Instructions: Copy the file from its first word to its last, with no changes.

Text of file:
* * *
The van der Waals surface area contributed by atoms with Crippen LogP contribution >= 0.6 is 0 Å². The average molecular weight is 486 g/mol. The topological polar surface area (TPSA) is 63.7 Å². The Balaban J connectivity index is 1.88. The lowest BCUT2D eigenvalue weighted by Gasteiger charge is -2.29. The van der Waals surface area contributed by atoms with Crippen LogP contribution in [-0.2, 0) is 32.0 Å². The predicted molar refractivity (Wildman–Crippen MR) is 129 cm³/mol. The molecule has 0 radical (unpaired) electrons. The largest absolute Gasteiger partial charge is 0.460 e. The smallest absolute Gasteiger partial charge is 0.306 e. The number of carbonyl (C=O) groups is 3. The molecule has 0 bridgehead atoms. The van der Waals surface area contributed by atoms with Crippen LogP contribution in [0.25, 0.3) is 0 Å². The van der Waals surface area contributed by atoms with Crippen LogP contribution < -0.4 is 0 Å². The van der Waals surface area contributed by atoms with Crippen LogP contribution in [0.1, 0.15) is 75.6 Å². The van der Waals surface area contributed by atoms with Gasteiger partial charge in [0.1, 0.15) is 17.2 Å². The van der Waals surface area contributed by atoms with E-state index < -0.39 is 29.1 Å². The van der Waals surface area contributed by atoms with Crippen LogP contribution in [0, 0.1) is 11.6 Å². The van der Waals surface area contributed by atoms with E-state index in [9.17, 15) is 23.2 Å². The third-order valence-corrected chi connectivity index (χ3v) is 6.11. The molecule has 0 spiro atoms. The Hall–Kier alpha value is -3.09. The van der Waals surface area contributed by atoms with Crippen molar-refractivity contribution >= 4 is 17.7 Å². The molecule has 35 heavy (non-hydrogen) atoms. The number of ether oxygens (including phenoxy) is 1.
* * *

The van der Waals surface area contributed by atoms with Crippen LogP contribution >= 0.6 is 0 Å². The average molecular weight is 486 g/mol. The topological polar surface area (TPSA) is 63.7 Å². The Balaban J connectivity index is 1.88. The lowest BCUT2D eigenvalue weighted by Gasteiger charge is -2.29. The van der Waals surface area contributed by atoms with Crippen LogP contribution in [-0.2, 0) is 32.0 Å². The predicted molar refractivity (Wildman–Crippen MR) is 129 cm³/mol. The molecule has 0 radical (unpaired) electrons. The largest absolute Gasteiger partial charge is 0.460 e. The smallest absolute Gasteiger partial charge is 0.306 e. The number of carbonyl (C=O) groups is 3. The molecule has 0 bridgehead atoms. The van der Waals surface area contributed by atoms with Crippen LogP contribution in [0.25, 0.3) is 0 Å². The van der Waals surface area contributed by atoms with Crippen LogP contribution < -0.4 is 0 Å². The van der Waals surface area contributed by atoms with Crippen LogP contribution in [0.1, 0.15) is 75.6 Å². The van der Waals surface area contributed by atoms with Gasteiger partial charge in [0.1, 0.15) is 17.2 Å². The van der Waals surface area contributed by atoms with E-state index < -0.39 is 29.1 Å². The van der Waals surface area contributed by atoms with Crippen LogP contribution in [0, 0.1) is 11.6 Å². The van der Waals surface area contributed by atoms with E-state index in [9.17, 15) is 23.2 Å². The third-order valence-corrected chi connectivity index (χ3v) is 6.11. The molecule has 0 spiro atoms. The Hall–Kier alpha value is -3.09. The van der Waals surface area contributed by atoms with Crippen molar-refractivity contribution >= 4 is 17.7 Å². The molecule has 35 heavy (non-hydrogen) atoms. The number of ether oxygens (including phenoxy) is 1.